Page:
The Currents of Space (Page 47)

Genro said, "Say, would you mind if I tried to fly this ship?"

"I have no objection. Can you handle this model?" asked Terens with an excellent imitation of nonchalance.

"I think so," said the other with a little smile. "I flatter myself I can handle any of the regular models. Anyway, I’ve taken the liberty of calling the control tower and there’s a take-off pit available. Here’s my yachtsman’s license if you’d like to see it before I take over."

Terens gave it as cursory a glance as Genro had given his. "The controls are yours," he said.

The ship rolled out of the hangar like an air-borne whale, moving slowly, its diamagnetized hull clearing the smooth-packed clay of the field by three inches.

Terens watched Genro handling the controls with finger-tip precision. The ship was a live thing under his touch. The small replica of the field that was upon the visiplate shifted and changed with each tiny motion of every contact.

The ship came to a halt, pinpointed at the lip of a take-off pit. The diamagnetic field strengthened progressively towards the ship’s prow and it began tipping upward. Terens was mercifully unaware of this as the pilot room turned on its universal gimbals to meet the shifting gravity. Majestically, the ship’s rear flanges fitted into the appropriate grooves of the pit. It stood upright, pointing to the sky.

The duralite cover of the take-off pit slipped into its recess, revealing the neutralized lining, a hundred yards deep, that received the first energy thrusts of the hyperatornic motors.

Genro kept up a cryptic exchange of information with the control tower. Finally, "Ten seconds to take-off," he said.

A rising red thread in a quartz tube marked off the disappearing seconds. It made contact and the first surge of power tore backward.

Terens grew heavier, felt himself pressing against the seat. Panic tore at him.

He grunted, "How does it handle?"

Genro seemed impervious to acceleration. His voice had almost its natural timbre as he said, "Moderately well."

Terens leaned back in his chair, trying to relax with the pressure, watching the stars in the visiplate turn hard and bright as the atmosphere vanished from between himself and them. The kyrt next to his skin felt cold and damp.

They were out in space now. Genro was putting the ship through its paces. Terens had no way of telling that first hand but he could see the stars march steadily across the visiplate as the yachtsman’s long, slim fingers played with the controls as though they were the keys of a musical instrument. Finally a bulky orange segment of a globe filled the visiplate’s clear surface.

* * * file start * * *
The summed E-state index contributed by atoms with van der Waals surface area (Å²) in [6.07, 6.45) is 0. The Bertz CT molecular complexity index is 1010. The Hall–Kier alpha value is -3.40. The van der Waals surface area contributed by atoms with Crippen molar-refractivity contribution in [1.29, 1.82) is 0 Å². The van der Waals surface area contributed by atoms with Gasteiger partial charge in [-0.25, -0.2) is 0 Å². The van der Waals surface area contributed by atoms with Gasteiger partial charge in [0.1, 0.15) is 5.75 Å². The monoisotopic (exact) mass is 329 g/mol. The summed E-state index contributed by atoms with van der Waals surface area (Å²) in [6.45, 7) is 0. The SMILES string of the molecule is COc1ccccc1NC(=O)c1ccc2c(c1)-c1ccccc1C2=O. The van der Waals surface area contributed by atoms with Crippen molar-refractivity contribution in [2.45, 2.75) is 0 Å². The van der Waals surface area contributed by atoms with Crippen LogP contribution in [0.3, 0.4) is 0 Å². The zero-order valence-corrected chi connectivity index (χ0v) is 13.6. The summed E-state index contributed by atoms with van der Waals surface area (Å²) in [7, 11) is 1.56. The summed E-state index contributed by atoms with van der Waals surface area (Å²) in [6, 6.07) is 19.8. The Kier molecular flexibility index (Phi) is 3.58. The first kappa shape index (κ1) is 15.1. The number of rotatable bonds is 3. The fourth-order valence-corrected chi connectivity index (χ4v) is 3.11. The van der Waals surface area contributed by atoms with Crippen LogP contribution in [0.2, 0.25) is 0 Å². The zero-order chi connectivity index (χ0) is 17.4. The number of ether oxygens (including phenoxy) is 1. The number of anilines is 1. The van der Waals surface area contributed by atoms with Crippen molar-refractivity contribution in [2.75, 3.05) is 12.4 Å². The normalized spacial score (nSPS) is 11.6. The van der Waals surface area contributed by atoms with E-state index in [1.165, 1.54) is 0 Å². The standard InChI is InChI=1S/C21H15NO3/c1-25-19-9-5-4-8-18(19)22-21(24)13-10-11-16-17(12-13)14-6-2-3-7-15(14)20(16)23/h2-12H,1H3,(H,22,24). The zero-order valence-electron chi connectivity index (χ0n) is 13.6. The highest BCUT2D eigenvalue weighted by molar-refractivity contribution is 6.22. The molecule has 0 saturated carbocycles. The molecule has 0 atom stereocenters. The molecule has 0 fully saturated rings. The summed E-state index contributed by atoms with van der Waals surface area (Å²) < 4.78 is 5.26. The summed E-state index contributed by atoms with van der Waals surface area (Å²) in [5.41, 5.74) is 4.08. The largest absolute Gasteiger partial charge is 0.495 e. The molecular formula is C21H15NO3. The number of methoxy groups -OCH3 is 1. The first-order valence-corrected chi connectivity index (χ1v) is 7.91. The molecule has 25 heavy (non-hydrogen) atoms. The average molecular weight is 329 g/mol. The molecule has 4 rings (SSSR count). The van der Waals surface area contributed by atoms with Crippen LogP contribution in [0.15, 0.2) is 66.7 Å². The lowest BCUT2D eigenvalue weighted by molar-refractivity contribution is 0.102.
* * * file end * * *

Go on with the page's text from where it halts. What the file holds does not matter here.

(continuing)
"Not bad," said Genro. "You keep your craft in good condition, Deamone. It’s small but it has its points."

Terens said carefully, "I suppose you’d like to test its speed and its jumping capacity. You may, if you like. I have no objection."

Genro nodded. "Very well. Where do you suggest we take ourselves? What about-" He hesitated, then went on, "Well, why not to Sark?"

Terens breathed a little more quickly. He had expected that. He was on the point of believing himself to be living in a world of magic. How things forced his moves, even without his connivance. It would not have been difficult to convince him that it was not "things" but design that prompted the moves. His childhood had been steeped in the superstitions that the Squires fostered among the natives and such things are hard to outgrow. On Sark was uk with his returning memories. The game was not over.

He said wildly, "Why not, Genro?"

Genro said, "Sark it is then."

With gathering speed, the globe of Florina slanted out beyond the visiplate’s view and the stars returned.

"What’s your best time on the Sark-Florina run?" asked Genro.

"Nothing record-breaking," said Terens. "About average."

"Then you’ve done it in better than six hours, I suppose?"

"On occasion, yes."

"Do you object to my trying to shave five?"

"Not at all," said Terens.

It took hours to reach a point far enough from star-mass distortion of the space fabric to make a jump possible.

Terens found wakefulness a torture. This was his third night with little or no sleep and the tensions of the days had exaggerated that lack.

Genro looked at him askance. "Why don’t you turn in?"

Terens forced an expression of liveliness onto his sagging facial muscles. He said, "It’s nothing. Nothing."

He yawned prodigiously and smiled in apology. The yachtsman turned back to his instruments and Terens’ eyes glazed over once again.

Seats in a space-yacht are comfortable by very necessity. They must cushion the person against accelerations. A man not particularly tired can easily and sweetly fall asleep upon them. Terens, who could, at the moment, have slept on broken glass, never knew when he passed the border line.

He slept for hours; he slept as deeply and as dreamlessly as ever in his life.

He did not stir; he showed no single sign of life other than his even breathing when the skullcap was removed from his head.

Terens woke blearily, slowly. For long minutes he had not the slightest notion of his whereabouts. He thought he was back in his Townman’s cottage. The true state of affairs seeped back in stages. Eventually he could smile at Genro, who was still at the controls, and say, "I guess I fell asleep."

"I guess you did. There’s Sark." Genro nodded toward the large white crescent in the visiplate.

"When do we land?"

"About an hour."

Terens was awake enough now to sense a subtle change in the other’s attitude. It was an icy shock to him that the steel-gray object in Genro’s hand turned out to be the graceful barrel of a needle-gun.